Chapter Two - I'm A What?
I wasn't sure if I was awake or not. I couldn't move. In fact, I couldn't seem to open my eyes. Perhaps I was in the place between waking and sleeping. I felt as though I were floating in some kind of cloud. I could neither feel anything solid above or below me. But I could hear people talking.
"I double-checked for any I.D. but couldn't find any, implanted or otherwise," a man said. "And no signs of there ever having been any kind of implants either. No trackers. Nothing."
"That's a relief," a woman sighed. I think she sounded vaguely familiar. Maybe she was the one who had tried to escort me to the low stone buildings in that cave. I couldn't be sure. "At least we know she wasn't sent to sniff us out. Or if she was, it wasn't by the Government."
I heard the sound of fabric rustling. "True that. Overall, though, she seems to be in relatively good condition, all things considered."
I wanted to blink, wondering just what this man meant by "all things considered". Was there something wrong with me? I didn't think so. Well, other than not knowing who I was, or anything that happened before I found myself in the tunnel.
There was more rustling. Whoever all was there had to be moving around, or at least rearranging something. I think I heard the clink of something metal. "Any idea what caused that kind of injury? It's definitely not something you see every day."
What were they talking about? I felt fine. Well, outside of being unable to move. And when I was in that tunnel I'd felt nothing but fear, curiosity, and a sense of disorientation. No pain. No illness. What was going on?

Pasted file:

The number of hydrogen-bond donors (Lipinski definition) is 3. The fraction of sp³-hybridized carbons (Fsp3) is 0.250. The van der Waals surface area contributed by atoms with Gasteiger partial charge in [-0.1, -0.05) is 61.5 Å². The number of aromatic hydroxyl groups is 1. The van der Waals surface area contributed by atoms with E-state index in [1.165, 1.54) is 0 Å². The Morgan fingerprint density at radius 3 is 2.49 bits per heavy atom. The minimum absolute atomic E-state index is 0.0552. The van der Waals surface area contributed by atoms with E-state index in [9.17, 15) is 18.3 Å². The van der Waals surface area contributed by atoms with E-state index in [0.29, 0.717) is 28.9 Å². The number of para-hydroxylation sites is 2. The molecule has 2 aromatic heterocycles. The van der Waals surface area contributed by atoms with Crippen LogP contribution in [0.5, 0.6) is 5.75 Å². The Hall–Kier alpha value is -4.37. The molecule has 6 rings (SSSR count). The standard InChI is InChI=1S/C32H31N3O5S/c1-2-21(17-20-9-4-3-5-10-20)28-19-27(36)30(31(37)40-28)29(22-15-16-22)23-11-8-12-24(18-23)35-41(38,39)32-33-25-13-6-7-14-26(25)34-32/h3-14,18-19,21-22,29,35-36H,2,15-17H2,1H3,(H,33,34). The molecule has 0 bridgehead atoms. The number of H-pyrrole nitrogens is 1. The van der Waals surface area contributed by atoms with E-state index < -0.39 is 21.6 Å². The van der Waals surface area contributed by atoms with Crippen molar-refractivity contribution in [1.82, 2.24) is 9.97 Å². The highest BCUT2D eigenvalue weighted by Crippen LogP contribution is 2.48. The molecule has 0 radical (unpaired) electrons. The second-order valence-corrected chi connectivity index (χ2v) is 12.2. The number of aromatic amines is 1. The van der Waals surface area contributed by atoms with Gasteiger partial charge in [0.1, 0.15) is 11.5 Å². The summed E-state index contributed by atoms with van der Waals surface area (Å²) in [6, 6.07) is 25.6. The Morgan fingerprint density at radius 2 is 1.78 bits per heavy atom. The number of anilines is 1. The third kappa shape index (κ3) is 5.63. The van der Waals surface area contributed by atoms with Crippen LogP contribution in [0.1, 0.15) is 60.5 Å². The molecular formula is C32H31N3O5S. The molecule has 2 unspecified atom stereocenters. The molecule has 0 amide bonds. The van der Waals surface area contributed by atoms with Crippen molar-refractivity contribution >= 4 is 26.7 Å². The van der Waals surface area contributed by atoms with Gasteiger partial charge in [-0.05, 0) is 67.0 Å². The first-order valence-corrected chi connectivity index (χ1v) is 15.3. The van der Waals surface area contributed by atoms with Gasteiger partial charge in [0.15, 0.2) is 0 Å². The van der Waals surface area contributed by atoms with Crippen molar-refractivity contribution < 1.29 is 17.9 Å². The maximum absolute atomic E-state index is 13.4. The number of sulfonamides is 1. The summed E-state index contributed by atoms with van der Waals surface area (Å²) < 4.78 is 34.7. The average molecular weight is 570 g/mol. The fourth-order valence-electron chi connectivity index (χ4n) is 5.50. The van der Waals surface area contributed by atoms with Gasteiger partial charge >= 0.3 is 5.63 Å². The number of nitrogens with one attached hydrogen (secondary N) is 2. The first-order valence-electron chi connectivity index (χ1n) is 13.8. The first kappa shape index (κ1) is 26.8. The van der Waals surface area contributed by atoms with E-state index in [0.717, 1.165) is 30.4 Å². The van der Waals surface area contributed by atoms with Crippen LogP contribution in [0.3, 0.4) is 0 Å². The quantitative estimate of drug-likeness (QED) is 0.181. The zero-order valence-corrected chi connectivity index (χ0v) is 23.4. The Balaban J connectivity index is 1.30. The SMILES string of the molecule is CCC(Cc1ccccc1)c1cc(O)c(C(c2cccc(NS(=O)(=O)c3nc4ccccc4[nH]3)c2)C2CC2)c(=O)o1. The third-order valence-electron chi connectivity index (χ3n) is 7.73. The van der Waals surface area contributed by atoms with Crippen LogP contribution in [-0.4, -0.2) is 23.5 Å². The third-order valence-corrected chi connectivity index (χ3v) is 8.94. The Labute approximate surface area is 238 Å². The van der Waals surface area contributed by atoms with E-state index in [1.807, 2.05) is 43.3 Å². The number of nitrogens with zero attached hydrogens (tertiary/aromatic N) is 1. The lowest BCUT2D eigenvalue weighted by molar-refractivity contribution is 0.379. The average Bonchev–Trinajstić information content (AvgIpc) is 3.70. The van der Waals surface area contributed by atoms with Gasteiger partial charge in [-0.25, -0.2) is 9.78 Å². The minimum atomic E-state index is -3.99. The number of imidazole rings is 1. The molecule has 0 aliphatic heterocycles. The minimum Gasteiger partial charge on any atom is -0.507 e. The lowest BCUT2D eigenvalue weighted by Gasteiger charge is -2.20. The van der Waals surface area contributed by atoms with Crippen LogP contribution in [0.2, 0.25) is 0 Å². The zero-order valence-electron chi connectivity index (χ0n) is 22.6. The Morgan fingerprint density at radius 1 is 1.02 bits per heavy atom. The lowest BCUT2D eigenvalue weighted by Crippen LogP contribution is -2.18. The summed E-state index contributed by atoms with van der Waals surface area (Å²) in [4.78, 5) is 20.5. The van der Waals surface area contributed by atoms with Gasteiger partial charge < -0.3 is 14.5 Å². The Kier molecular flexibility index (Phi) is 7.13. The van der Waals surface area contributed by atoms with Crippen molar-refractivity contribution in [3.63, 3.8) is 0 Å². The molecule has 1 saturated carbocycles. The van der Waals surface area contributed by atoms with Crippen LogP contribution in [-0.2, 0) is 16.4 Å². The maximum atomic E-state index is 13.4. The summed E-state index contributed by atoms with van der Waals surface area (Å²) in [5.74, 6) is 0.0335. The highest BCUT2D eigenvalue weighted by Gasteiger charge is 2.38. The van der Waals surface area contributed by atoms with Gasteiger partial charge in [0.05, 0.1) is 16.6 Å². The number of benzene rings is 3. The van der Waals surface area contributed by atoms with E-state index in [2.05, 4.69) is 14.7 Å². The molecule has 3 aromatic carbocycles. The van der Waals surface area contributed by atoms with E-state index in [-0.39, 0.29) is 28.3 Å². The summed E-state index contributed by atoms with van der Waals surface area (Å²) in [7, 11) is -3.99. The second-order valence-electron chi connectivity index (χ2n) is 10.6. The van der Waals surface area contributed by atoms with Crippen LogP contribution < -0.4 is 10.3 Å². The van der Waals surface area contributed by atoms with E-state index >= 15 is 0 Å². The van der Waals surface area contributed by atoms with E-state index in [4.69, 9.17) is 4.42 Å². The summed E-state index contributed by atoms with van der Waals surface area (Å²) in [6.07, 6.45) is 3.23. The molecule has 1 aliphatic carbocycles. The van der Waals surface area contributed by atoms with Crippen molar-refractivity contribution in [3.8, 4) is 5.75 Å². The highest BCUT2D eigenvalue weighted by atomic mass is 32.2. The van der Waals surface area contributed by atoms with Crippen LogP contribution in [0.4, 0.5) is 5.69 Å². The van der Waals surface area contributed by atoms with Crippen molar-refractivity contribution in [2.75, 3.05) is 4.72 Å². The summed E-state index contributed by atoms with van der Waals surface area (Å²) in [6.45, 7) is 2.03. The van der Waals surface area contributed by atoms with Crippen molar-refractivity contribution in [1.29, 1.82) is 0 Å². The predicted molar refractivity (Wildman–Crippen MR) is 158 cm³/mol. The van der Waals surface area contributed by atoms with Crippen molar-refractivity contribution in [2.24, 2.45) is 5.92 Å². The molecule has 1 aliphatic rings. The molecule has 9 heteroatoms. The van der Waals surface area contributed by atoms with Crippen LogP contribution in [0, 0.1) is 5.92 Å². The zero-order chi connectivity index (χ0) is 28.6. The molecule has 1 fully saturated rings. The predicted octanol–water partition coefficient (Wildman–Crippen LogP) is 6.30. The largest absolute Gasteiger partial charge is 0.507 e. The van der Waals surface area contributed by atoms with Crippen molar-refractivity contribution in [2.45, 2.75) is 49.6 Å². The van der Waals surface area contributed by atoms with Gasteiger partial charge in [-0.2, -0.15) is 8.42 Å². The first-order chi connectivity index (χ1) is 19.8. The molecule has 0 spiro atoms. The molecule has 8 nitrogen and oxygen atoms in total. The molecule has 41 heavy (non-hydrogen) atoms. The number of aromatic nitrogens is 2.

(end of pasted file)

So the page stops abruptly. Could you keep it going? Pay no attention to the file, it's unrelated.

"Whatever caused it, she's had it for a while," the man answered. "And with no external signs, not even scars, I couldn't really tell you. Of course, it's possible that it was done on purpose. A profession could have removed any outward signs."
I heard more clanging of metal, the gurgle of something liquid sloshing around in what I thought was a jar. "I've got her on an I.V. drip for now, to combat the dehydration. Probably best we let her sleep for a while. I'll give her something, just in case of infection, but I don't think that will be a problem."
Whoever they were, they couldn't be totally primitive. Talk of implants and medical equipment told me that much. But who were they? And why were they here, underground? Why didn't they want to be discovered?
For the briefest of moments, I thought I felt something touch my skin, but it was just as quickly removed so I couldn't be sure. "Too bad there's nothing in her pockets or tool belt to tell us who she is or where she came from," the woman commented. "Would be useful. And I'm not about to claim any of those things we found either, as much as we might need them."
What exactly was in my tool belt, anyway? I had no idea. Whatever was in there, they apparently had a use for it. I wanted to ask them about that but felt myself drifting again. After another few seconds, my mind went blank.
The next time I moved towards consciousness, I found that I could actually open my eyes, but that didn't seem very helpful. Everything swam in my vision, leaving wavy streaks of color and dim lighting. Was I going blind? Or was it something else? I blinked a few sticky times and moved to rub sleep from my eyes. Something pulled at my arm.
I heard something moving to one side of me but couldn't focus enough to see who or what. "Go get Garret and Matthew. Tell them she's waking up," instructed the same woman from before.
I tried to speak, but all that came out was random mumbling noises. My tongue felt thick in my mouth. Had they given me something that did this? I tried again, with the same result.